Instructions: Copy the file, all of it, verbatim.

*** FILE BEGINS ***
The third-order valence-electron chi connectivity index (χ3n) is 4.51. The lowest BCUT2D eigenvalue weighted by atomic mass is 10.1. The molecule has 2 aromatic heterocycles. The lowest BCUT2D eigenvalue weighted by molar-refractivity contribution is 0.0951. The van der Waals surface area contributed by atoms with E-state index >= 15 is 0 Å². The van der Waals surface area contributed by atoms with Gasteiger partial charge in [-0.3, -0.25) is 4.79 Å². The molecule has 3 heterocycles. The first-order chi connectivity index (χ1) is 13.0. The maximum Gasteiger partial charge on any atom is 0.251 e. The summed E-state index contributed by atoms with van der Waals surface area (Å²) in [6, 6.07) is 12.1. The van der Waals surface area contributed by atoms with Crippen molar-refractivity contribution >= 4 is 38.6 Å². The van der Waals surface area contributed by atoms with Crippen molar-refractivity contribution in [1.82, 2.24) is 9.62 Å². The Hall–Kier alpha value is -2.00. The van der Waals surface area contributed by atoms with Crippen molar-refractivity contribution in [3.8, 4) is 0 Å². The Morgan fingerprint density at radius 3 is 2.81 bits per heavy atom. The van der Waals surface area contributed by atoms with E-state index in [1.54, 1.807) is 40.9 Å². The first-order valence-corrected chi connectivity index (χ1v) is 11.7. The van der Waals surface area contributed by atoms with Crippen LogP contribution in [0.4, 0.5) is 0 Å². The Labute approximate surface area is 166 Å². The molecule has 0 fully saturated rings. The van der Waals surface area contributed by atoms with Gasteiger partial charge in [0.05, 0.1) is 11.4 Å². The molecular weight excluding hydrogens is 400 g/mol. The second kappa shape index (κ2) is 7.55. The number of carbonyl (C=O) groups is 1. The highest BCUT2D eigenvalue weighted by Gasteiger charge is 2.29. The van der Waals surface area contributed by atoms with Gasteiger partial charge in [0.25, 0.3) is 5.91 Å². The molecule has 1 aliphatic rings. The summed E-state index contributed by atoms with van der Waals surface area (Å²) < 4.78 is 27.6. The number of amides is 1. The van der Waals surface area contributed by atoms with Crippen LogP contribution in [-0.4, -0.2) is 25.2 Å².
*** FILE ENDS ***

The third-order valence-electron chi connectivity index (χ3n) is 4.51. The lowest BCUT2D eigenvalue weighted by atomic mass is 10.1. The molecule has 2 aromatic heterocycles. The lowest BCUT2D eigenvalue weighted by molar-refractivity contribution is 0.0951. The van der Waals surface area contributed by atoms with E-state index >= 15 is 0 Å². The van der Waals surface area contributed by atoms with Gasteiger partial charge in [-0.3, -0.25) is 4.79 Å². The molecule has 3 heterocycles. The first-order chi connectivity index (χ1) is 13.0. The maximum Gasteiger partial charge on any atom is 0.251 e. The summed E-state index contributed by atoms with van der Waals surface area (Å²) in [6, 6.07) is 12.1. The van der Waals surface area contributed by atoms with Crippen molar-refractivity contribution >= 4 is 38.6 Å². The van der Waals surface area contributed by atoms with Crippen molar-refractivity contribution in [1.82, 2.24) is 9.62 Å². The Hall–Kier alpha value is -2.00. The van der Waals surface area contributed by atoms with Crippen molar-refractivity contribution in [3.8, 4) is 0 Å². The Morgan fingerprint density at radius 3 is 2.81 bits per heavy atom. The van der Waals surface area contributed by atoms with E-state index in [1.54, 1.807) is 40.9 Å². The first-order valence-corrected chi connectivity index (χ1v) is 11.7. The van der Waals surface area contributed by atoms with Crippen LogP contribution in [0.4, 0.5) is 0 Å². The Labute approximate surface area is 166 Å². The molecule has 0 fully saturated rings. The van der Waals surface area contributed by atoms with Gasteiger partial charge in [0.05, 0.1) is 11.4 Å². The molecular weight excluding hydrogens is 400 g/mol. The second kappa shape index (κ2) is 7.55. The number of carbonyl (C=O) groups is 1. The highest BCUT2D eigenvalue weighted by Gasteiger charge is 2.29. The van der Waals surface area contributed by atoms with Gasteiger partial charge in [0.25, 0.3) is 5.91 Å². The molecule has 1 aliphatic rings. The summed E-state index contributed by atoms with van der Waals surface area (Å²) < 4.78 is 27.6. The number of amides is 1. The van der Waals surface area contributed by atoms with Crippen LogP contribution in [-0.4, -0.2) is 25.2 Å².